Oh The Pain, The Pain

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Oh, Shut Up, You Bubble-Headed Booby

Irritability isn’t just for space-faring nefarious miscreants.  I don’t think I have cornered the market on it but wow, I sure get the crankies more than I’d like.  And cranky really isn’t me.  I’m a nice man for the most part.  But there are times that I just can’t escape being a dastardly Dr. Smith.

But don’t be fooled.  I can crank it up with the best of them and when I get that way I tend to keep the door shut and stay the hell out of the way.  If I had my own Jupiter 2, the robot and I would be headed for Alpha Centauri in a heartbeat, me in a freezing tube after I hit his ‘off’ switch.  Ah, blessed galactic quiet.  The Robinson Family can get lost in space for all I care, but I’m taking the Robot.

So today I met with my new doctor, the one that prescribes my meds, my lifeline as it were.  She’s very nice and she’s caught up on what I need so that our first meeting was a breeze to get through.  But I mentioned the headaches I have all the time, headaches I have had for many years now and have largely learned to live with, blinding headaches that turn me into a cranky monster.  There are several things to consider in diagnosing headaches and I’m going to work with my M.D. to find the cause.  But in the mean time, there was one helpful method that I hadn’t really considered.

I have begun a meditation therapy to center myself called Mindfulness Therapy.  Now, I hate this kind of thing.  The inevitable soft voice suggesting that I relax.

HEY.  I CAN’T RELAX.  MY HEAD HURTS.

And there’s the problem.  Relaxing isn’t in my lexicon.  It may seem like I’m lying about but I assure you I am not shirking my mental health duties.  I’m working on it all the time and I have a brain that has only two settings: five million miles an hour or unconscious.  When it comes to relaxation of the mind I admit I’m not very good at sitting back and mentally feeling my feet, then my calves, then my knees . . . oh, you get the idea.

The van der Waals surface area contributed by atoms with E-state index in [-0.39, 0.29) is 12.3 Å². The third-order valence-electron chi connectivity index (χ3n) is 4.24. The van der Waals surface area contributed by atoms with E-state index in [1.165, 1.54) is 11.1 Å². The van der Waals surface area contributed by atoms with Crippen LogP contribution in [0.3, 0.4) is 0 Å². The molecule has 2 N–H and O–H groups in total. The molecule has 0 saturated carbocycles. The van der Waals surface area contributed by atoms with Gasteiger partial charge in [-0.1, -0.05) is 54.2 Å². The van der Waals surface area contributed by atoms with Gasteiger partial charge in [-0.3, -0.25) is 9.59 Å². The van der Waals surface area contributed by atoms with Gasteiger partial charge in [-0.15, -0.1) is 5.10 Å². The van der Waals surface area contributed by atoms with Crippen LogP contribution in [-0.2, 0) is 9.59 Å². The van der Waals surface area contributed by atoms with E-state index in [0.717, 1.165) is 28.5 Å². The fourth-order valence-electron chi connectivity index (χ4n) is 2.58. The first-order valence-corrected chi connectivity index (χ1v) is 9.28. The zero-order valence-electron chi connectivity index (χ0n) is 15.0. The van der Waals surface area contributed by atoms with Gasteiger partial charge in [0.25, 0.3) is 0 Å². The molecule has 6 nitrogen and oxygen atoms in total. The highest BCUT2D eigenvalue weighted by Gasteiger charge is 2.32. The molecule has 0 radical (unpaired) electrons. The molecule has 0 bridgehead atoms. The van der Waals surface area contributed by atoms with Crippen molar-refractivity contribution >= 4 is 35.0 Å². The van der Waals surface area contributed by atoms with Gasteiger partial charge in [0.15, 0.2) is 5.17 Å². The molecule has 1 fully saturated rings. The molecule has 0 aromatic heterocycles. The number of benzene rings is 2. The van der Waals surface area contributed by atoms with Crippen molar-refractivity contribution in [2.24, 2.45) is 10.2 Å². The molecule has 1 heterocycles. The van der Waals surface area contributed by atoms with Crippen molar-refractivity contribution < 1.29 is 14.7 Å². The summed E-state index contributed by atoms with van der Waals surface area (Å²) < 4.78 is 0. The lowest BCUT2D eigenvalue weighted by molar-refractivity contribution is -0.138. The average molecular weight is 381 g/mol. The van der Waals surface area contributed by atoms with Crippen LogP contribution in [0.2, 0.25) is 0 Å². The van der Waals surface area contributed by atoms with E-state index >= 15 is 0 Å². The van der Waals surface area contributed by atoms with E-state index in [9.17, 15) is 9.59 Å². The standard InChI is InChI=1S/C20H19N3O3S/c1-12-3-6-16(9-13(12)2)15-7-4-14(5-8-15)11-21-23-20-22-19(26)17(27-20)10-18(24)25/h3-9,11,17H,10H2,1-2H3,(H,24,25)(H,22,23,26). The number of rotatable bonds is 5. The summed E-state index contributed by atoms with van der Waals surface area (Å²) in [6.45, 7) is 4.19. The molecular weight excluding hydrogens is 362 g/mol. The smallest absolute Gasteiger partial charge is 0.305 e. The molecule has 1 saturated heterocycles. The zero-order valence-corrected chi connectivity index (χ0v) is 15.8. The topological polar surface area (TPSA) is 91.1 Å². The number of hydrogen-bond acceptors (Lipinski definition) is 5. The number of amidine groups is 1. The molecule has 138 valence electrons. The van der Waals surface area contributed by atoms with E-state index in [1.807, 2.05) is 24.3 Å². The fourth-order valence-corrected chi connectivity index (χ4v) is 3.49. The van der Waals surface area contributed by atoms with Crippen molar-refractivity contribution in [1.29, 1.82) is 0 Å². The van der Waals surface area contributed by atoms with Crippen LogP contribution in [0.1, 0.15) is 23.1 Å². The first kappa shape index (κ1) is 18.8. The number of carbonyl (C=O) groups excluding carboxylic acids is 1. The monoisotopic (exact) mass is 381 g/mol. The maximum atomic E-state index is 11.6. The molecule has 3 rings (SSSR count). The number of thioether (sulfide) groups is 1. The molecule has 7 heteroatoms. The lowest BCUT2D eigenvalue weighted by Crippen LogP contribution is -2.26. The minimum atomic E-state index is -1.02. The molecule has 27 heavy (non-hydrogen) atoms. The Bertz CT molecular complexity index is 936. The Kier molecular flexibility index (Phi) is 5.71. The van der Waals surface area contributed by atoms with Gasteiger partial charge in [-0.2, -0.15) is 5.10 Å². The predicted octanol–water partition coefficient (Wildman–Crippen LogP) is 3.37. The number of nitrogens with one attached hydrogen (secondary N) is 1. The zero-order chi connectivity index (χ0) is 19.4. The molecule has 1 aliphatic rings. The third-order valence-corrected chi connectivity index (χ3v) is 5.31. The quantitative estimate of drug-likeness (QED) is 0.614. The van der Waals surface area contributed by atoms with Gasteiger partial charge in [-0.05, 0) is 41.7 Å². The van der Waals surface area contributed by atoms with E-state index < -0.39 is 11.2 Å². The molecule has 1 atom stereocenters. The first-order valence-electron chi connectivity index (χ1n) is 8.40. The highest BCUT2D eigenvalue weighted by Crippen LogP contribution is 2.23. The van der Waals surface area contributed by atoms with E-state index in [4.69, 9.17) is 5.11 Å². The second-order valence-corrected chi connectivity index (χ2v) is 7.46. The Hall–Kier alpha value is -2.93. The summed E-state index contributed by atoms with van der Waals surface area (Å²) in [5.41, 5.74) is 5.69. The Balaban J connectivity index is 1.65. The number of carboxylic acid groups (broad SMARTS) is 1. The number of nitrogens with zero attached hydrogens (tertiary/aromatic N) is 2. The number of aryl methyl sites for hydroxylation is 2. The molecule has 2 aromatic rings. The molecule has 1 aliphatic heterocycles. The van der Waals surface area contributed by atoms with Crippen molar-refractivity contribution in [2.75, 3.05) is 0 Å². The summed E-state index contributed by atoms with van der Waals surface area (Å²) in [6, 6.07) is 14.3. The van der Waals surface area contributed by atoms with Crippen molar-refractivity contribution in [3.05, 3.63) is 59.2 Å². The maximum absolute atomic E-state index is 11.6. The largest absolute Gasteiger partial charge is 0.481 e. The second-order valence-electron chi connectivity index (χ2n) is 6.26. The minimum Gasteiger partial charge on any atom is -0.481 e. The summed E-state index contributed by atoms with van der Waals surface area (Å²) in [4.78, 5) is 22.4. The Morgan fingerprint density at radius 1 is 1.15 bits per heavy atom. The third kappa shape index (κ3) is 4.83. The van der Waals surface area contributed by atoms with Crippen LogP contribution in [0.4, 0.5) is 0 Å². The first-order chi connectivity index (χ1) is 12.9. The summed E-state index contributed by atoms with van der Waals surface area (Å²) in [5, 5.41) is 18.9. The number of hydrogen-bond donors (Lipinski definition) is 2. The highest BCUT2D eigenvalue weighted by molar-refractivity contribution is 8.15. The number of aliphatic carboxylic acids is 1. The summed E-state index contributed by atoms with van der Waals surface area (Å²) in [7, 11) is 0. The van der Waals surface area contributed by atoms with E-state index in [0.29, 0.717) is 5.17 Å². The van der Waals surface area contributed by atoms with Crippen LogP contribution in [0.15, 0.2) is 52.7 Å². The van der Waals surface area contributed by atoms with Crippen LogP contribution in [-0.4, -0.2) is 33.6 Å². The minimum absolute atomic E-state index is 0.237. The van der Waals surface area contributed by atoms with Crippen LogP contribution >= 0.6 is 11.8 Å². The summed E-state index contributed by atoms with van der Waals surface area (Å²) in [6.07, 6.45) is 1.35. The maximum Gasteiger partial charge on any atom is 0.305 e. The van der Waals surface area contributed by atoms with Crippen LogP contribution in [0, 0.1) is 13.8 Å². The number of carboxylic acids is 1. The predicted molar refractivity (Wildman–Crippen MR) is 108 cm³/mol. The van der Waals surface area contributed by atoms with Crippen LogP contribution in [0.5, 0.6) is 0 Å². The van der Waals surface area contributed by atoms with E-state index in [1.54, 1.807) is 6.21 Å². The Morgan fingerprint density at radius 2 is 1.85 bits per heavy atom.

Meanwhile, I’m having something akin to an ice pick being jammed into my head and this exercise requires me to feel the sensations in my left tibia.  Right.

I’m usually more open to new elements that are injected into my therapy.  I believe in what my therapist wants to do, I know where she’s guiding me.  But how am I supposed to get anything done with all that clanging going on in my head?  I’ve written before about this very subject, about my attempts that failed and my rejection of this kind of technique just on general principles.  No one that sounds like a professional somnambulist is going to pique my interest.

But then today I actually got it.

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You’re A Mean One, Mr. Grinch

I’m the most selfish person sometimes.  I’m a Grinch with myself.  A Grinch is close-minded, selfish, uncaring and just nasty in general.  And I’m a Grinch.

If I were less of a Grinch I would allow myself to accept the gift that’s being offered by doing Mindfulness Therapy, and it is a gift I’m talking about.  I’ve been desperate for years to shut off the noise and static that prevents me from having some peace and quiet.  My rejecting and indeed, scoffing at this kind of therapy just illustrates how miserly I am with myself.  Do I know better?  No, there’s nothing I have learned that can turn down the din.  Do I think I’m in possession of more smarts than several million people who do this therapy?  No, I’m not all that smart.